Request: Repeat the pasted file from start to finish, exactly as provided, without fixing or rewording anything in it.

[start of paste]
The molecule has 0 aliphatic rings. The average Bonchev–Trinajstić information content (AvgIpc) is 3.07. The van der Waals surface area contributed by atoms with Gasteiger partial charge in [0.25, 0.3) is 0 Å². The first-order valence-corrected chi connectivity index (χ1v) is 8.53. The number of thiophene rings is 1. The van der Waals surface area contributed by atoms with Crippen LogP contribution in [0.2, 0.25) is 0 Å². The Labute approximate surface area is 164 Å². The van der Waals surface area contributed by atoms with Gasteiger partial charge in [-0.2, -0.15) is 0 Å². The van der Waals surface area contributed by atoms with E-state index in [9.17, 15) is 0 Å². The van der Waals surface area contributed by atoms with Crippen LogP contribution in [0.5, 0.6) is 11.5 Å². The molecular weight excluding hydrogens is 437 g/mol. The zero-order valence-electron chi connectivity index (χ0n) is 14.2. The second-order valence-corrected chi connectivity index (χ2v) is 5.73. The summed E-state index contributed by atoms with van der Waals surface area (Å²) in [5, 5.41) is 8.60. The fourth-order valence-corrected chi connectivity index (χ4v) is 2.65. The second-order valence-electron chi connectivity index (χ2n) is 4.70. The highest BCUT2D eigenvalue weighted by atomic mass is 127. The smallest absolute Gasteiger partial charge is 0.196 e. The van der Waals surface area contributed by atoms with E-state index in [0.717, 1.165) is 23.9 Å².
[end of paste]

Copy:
The molecule has 0 aliphatic rings. The average Bonchev–Trinajstić information content (AvgIpc) is 3.07. The van der Waals surface area contributed by atoms with Gasteiger partial charge in [0.25, 0.3) is 0 Å². The first-order valence-corrected chi connectivity index (χ1v) is 8.53. The number of thiophene rings is 1. The van der Waals surface area contributed by atoms with Crippen LogP contribution in [0.2, 0.25) is 0 Å². The Labute approximate surface area is 164 Å². The van der Waals surface area contributed by atoms with Gasteiger partial charge in [-0.2, -0.15) is 0 Å². The van der Waals surface area contributed by atoms with E-state index in [9.17, 15) is 0 Å². The van der Waals surface area contributed by atoms with Crippen LogP contribution in [0.5, 0.6) is 11.5 Å². The molecular weight excluding hydrogens is 437 g/mol. The zero-order valence-electron chi connectivity index (χ0n) is 14.2. The second-order valence-corrected chi connectivity index (χ2v) is 5.73. The summed E-state index contributed by atoms with van der Waals surface area (Å²) in [5, 5.41) is 8.60. The fourth-order valence-corrected chi connectivity index (χ4v) is 2.65. The second-order valence-electron chi connectivity index (χ2n) is 4.70. The highest BCUT2D eigenvalue weighted by atomic mass is 127. The smallest absolute Gasteiger partial charge is 0.196 e. The van der Waals surface area contributed by atoms with E-state index in [0.717, 1.165) is 23.9 Å².